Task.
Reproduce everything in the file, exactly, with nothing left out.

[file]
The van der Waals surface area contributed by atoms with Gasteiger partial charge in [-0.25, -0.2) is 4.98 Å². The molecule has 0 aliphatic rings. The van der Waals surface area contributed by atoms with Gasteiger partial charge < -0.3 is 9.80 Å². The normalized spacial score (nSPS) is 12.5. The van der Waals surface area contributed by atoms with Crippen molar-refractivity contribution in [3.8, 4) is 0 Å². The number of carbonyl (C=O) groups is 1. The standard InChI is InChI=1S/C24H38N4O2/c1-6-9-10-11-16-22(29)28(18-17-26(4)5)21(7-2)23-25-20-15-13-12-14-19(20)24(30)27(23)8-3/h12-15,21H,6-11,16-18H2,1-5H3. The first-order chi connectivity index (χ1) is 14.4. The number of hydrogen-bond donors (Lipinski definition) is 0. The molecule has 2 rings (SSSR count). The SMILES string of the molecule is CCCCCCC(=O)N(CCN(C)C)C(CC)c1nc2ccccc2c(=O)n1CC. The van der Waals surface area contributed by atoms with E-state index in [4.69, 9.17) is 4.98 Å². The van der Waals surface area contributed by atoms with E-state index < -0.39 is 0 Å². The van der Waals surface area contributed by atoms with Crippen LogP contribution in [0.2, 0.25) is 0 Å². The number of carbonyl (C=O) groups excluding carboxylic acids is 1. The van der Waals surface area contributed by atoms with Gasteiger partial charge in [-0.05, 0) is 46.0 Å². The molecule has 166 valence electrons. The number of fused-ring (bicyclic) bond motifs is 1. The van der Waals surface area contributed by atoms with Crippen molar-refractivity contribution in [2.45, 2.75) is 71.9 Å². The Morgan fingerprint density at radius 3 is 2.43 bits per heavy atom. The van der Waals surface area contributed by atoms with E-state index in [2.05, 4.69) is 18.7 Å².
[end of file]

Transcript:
The van der Waals surface area contributed by atoms with Gasteiger partial charge in [-0.25, -0.2) is 4.98 Å². The molecule has 0 aliphatic rings. The van der Waals surface area contributed by atoms with Gasteiger partial charge < -0.3 is 9.80 Å². The normalized spacial score (nSPS) is 12.5. The van der Waals surface area contributed by atoms with Crippen molar-refractivity contribution in [3.8, 4) is 0 Å². The number of carbonyl (C=O) groups is 1. The standard InChI is InChI=1S/C24H38N4O2/c1-6-9-10-11-16-22(29)28(18-17-26(4)5)21(7-2)23-25-20-15-13-12-14-19(20)24(30)27(23)8-3/h12-15,21H,6-11,16-18H2,1-5H3. The first-order chi connectivity index (χ1) is 14.4. The number of hydrogen-bond donors (Lipinski definition) is 0. The molecule has 2 rings (SSSR count). The SMILES string of the molecule is CCCCCCC(=O)N(CCN(C)C)C(CC)c1nc2ccccc2c(=O)n1CC. The van der Waals surface area contributed by atoms with E-state index in [4.69, 9.17) is 4.98 Å². The van der Waals surface area contributed by atoms with E-state index < -0.39 is 0 Å². The van der Waals surface area contributed by atoms with Crippen LogP contribution in [0.2, 0.25) is 0 Å². The number of carbonyl (C=O) groups excluding carboxylic acids is 1. The van der Waals surface area contributed by atoms with Gasteiger partial charge in [-0.05, 0) is 46.0 Å². The molecule has 166 valence electrons. The number of fused-ring (bicyclic) bond motifs is 1. The van der Waals surface area contributed by atoms with Crippen molar-refractivity contribution in [2.45, 2.75) is 71.9 Å². The Morgan fingerprint density at radius 3 is 2.43 bits per heavy atom. The van der Waals surface area contributed by atoms with E-state index in [2.05, 4.69) is 18.7 Å².